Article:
In: Surgery (United States), Vol. 152, No. 3 SUPPL., 01.09.2012, p. S56-S63.

Research output: Contribution to journalArticle

Fernández-Del Castillo, C, Morales-Oyarvide, V, McGrath, D, Wargo, JA, Ferrone, CR, Thayer, SP, Lillemoe, KD & Warshaw, AL 2012, 'Evolution of the Whipple procedure at the Massachusetts General Hospital', Surgery (United States), vol. 152, no. 3 SUPPL., pp. S56-S63. https://doi.org/10.1016/j.surg.2012.05.022
Fernández-Del Castillo C, Morales-Oyarvide V, McGrath D, Wargo JA, Ferrone CR, Thayer SP et al. Evolution of the Whipple procedure at the Massachusetts General Hospital. Surgery (United States). 2012 Sep 1;152(3 SUPPL.):S56-S63. https://doi.org/10.1016/j.surg.2012.05.022
Fernández-Del Castillo, Carlos ; Morales-Oyarvide, Vicente ; McGrath, Deborah ; Wargo, Jennifer A. ; Ferrone, Cristina R. ; Thayer, Sarah P. ; Lillemoe, Keith D. ; Warshaw, Andrew L. / Evolution of the Whipple procedure at the Massachusetts General Hospital. In: Surgery (United States). 2012 ; Vol. 152, No. 3 SUPPL. pp. S56-S63.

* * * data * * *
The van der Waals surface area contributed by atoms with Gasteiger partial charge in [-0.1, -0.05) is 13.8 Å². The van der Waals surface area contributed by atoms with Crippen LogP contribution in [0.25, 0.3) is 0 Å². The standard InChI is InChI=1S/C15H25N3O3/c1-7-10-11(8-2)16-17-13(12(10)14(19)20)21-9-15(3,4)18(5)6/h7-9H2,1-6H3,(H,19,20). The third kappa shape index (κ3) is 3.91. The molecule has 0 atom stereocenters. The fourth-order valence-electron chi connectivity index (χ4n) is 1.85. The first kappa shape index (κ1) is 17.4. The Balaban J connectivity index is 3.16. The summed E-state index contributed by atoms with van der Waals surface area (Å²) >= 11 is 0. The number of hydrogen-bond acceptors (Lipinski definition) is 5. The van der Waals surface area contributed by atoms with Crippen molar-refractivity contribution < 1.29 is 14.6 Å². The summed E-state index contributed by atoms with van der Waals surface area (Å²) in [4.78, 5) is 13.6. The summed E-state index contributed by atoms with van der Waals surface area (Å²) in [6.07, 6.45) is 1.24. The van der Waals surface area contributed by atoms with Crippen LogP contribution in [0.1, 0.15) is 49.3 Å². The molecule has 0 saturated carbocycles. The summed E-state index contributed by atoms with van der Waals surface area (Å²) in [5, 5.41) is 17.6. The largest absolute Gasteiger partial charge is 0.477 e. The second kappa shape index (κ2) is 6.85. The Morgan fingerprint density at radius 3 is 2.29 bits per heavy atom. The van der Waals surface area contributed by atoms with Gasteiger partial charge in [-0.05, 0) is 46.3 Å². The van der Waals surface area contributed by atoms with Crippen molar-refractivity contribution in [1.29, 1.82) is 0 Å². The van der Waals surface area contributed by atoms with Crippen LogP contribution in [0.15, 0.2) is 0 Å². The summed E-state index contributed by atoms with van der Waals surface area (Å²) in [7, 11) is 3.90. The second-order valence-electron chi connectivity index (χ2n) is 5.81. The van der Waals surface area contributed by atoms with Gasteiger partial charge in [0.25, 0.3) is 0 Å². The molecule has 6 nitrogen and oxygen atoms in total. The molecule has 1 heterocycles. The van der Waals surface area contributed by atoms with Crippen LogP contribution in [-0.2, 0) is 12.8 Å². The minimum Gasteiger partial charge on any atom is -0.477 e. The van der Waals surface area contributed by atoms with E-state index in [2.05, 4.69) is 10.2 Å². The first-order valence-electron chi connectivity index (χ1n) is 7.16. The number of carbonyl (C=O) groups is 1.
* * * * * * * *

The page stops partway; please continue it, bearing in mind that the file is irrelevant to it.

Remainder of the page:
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abstract = "Background: Since Allen O. Whipple published his seminal paper in 1935, the procedure that bears his name has been performed widely throughout the world and is now a common operation in major medical centers. The goal of this study was to investigate the evolution of pancreatoduodenectomy at the Massachusetts General Hospital (MGH). Methods: We sought to identify all pancreatoduodenectomies performed at the MGH since 1935. Cases were obtained from a computerized database, hospital medical records, and the MGH historical archive. Demographics, diagnosis, intraoperative variables and short-term surgical outcomes were recorded. Results: The first pancreatoduodenectomy at the MGH was carried out in 1941; since then, 2,050 Whipple procedures have been performed. Pancreatic ductal adenocarcinoma was the most frequent indication (36{\%}). Pylorus preservation has been the most important variation in technique, accounting for 45{\%} of Whipple procedures in the 1980s; observation of frequent delayed gastric emptying after this procedure led to decline in its use. Pancreatic fistula was the most frequent complication (13{\%}). Operative blood replacement and reoperation rates have decreased markedly over time; the most frequent indication for reoperation was intra-abdominal bleeding. Mortality has decreased from 45{\%} to 0.8{\%}, with sepsis and hypovolemic shock being the most frequent causes of death. Mean duration of hospital stay has decreased from >30 to 9.5 days, along with an increasing readmission rate (currently 19{\%}). Conclusion: The Whipple procedure in the 21st century is a well-established operation. Improvements in operative technique and perioperative care have contributed in making it a safe operation that continues evolving.",